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Publication numberUS4410617 A
Publication typeGrant
Application numberUS 06/367,192
Publication dateOct 18, 1983
Filing dateApr 12, 1982
Priority dateApr 12, 1982
Fee statusPaid
Publication number06367192, 367192, US 4410617 A, US 4410617A, US-A-4410617, US4410617 A, US4410617A
InventorsChin H. Lu, Christopher J. AuClair
Original AssigneeXerox Corporation
Export CitationBiBTeX, EndNote, RefMan
External Links: USPTO, USPTO Assignment, Espacenet
Colored toner and developer composition
US 4410617 A
Abstract
This invention is generally directed to toner compositions, and developer compositions containing same, the toner compositions being comprised of resin particles, and pigment particles, wherein one of the pigments is comprised of an alkaline earth salt of 4-amino-2-chlorotoluene-5-sulfonic acid coupled to 3-hydroxy-2-naphthalene carboxylic acid of the formula ##STR1## which compositions are useful in electrostatographic color imaging systems. In the above formula, X is the cation calcium, barium or strontium.
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Claims(19)
We claim:
1. An improved developer composition comprised of carrier particles, resin particles, and dispersed in the resin particles pigment particles, wherein one of the pigments is comprised of the alkaline earth salts of 4-amino-2-chlorotoluene-5-sulfonic acid coupled to 3-hydroxy-2-napthalene carboxylic acid of the formula ##STR3## wherein X is the cation calcium, barium or strontium.
2. An improved developer composition in accordance with claim 1 wherein the alkaline earth salt is barium.
3. An improved developer composition in accordance with claim 1 wherein the alkaline earth salt is calcium.
4. An improved developer composition in accordance with claim 1 wherein the alkaline earth salt is strontium.
5. An improved developer composition in accordance with claim 1 wherein the alkaline earth salt is present in an amount of from about 0.5 percent to about 10 percent, based on the weight of the toner particles.
6. An improved developer composition in accordance with claim 1 wherein the resin particles are comprised of a styrene/n-butyl methacrylate resin.
7. An improved developer composition in accordance with claim 1 wherein the pigment particles include cyan compositions, magenta compositions, and yellow compositions.
8. An improved developer composition in accordance with claim 1 wherein the carrier particles are comprised of steel, coated with a terpolymer resin.
9. An improved developer composition in accordance with claim 1 wherein the carrier particles are comprised of steel coated with ethyl cellulose.
10. An improved developer composition in accordance with claim 1 wherein the carrier particles are comprised of steel coated with a polyvinylidene fluoride resin.
11. An improved developer composition in accordance with claim 1 wherein the carrier particles are comprised of iron ferrites coated with a terpolymer resin.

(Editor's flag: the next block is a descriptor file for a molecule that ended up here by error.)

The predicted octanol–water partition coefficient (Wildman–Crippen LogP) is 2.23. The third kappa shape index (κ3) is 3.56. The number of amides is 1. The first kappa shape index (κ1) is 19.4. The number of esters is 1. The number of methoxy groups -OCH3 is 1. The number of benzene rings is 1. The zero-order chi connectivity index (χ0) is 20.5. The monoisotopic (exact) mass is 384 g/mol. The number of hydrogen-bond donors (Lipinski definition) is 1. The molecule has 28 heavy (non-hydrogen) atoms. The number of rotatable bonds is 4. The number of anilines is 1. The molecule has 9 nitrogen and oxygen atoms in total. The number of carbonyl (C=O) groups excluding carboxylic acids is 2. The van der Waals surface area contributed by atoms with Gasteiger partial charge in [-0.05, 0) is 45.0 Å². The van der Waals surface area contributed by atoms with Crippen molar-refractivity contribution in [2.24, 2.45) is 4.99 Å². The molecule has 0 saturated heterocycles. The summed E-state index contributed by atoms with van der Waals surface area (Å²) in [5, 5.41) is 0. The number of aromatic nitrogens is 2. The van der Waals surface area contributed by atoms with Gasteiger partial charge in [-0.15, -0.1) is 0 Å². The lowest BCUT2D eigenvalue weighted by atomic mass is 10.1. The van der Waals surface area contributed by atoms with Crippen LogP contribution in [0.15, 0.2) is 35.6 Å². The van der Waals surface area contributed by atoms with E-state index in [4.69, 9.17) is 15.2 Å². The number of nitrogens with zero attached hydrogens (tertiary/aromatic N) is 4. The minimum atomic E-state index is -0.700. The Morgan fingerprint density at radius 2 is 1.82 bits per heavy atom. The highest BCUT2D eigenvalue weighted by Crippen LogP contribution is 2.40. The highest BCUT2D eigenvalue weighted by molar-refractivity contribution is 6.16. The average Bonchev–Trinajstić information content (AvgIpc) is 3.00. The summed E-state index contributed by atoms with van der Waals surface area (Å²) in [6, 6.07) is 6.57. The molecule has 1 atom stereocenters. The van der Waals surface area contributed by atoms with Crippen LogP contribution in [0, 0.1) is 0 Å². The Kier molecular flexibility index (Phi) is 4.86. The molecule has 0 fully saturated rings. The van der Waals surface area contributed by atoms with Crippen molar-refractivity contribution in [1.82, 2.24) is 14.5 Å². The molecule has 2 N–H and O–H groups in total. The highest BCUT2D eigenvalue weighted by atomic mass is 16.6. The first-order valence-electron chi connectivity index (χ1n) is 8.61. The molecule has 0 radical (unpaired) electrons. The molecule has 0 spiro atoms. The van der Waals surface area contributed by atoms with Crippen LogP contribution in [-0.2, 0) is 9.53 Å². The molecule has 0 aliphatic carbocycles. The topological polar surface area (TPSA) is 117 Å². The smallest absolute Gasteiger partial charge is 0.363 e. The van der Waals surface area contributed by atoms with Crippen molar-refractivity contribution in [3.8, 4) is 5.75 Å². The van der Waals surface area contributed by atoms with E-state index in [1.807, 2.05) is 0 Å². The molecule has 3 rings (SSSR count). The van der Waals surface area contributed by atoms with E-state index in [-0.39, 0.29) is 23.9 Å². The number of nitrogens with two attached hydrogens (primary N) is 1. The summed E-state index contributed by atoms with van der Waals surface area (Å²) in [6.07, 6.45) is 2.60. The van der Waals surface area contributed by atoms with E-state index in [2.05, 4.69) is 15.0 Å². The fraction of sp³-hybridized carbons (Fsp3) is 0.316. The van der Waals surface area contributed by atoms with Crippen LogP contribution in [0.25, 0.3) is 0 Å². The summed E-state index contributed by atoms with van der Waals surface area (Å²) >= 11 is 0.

12. An improved developer composition in accordance with claim 1 wherein the carrier particles are comprised of iron ferrites coated with a polyvinylidene fluoride.
13. An improved developer composition in accordance with claim 1 further including therein charge enhancing additives for the purpose of imparting a positive charge to the toner resin particles.
14. A toner composition in accordance with claim 13 wherein the charge enhancing additive is an alkyl pyridinium halide.
15. A toner composition in accordance with claim 14 wherein the alkyl pyridinium halide is cetyl pyridinium chloride.
16. A method for developing electrostatographic images which comprises forming an electrostatic latent image on an image bearing member, followed by developing the image with the toner composition of claim 1, subsequently transferring the image to a permanent substrate, and permanently affixing the image thereon.
17. A method of imaging in accordance with claim 16 wherein the imaging member is comprised of amorphous selenium or halogen doped amorphous selenium.
18. A method of imaging in accordance with claim 16 wherein the imaging member is comprised of a selenium alloy, or a halogen doped selenium alloy.
19. A method of imaging in accordance with claim 18 wherein the imaging member is an arsenic selenium alloy or a selenium tellurium alloy.
Description
BACKGROUND OF THE INVENTION

The present invention is directed to toner compositions, and developer materials containing such compositions. More specifically, the present invention is directed to red toner compositions containing as a pigment, certain alkaline earth salts of sulfonic acids as described hereinafter. These salts when incorporated into the toner resin, either alone, or in combination with other pigments result in color developer compositions useful in a number of imaging systems, including electrostatographic imaging systems. Additionally, the toner and developer compositions of the present invention may contain additives such as charge enhancing additives, and such compositions can be utilized to develop negative electrostatic latent images, or positive electrostatic latent images.

Colored developing compositions comprised of resin particles, carrier particles, and pigments consisting of magenta, cyan and/or yellow materials are well known, for example, reference U.S. Pat. No. 4,066,563. There is disclosed in this patent color developing compositions containing certain specific cyan, magenta and yellow pigments, which developer compositions when employed together with specific carrier materials were found to be highly useful in developing color images. The intensity of the color desired is dependent not only on the concentrations of the pigments employed, but on other factors including the carrier material utilized, and the specific composition of the pigment added to the toner resin. Thus, for example, certain types of yellow pigments when used with magenta and cyan pigment result in the production of colored images containing a certain yellow intensity, for example, the yellow might be classified as a light yellow as compared to a bright yellow. Similarly, when certain red pigments are employed in electrostatic imaging systems there can result images of a low or high red intensity, that is the red color can range from the light red or pink to a deep red in some instances.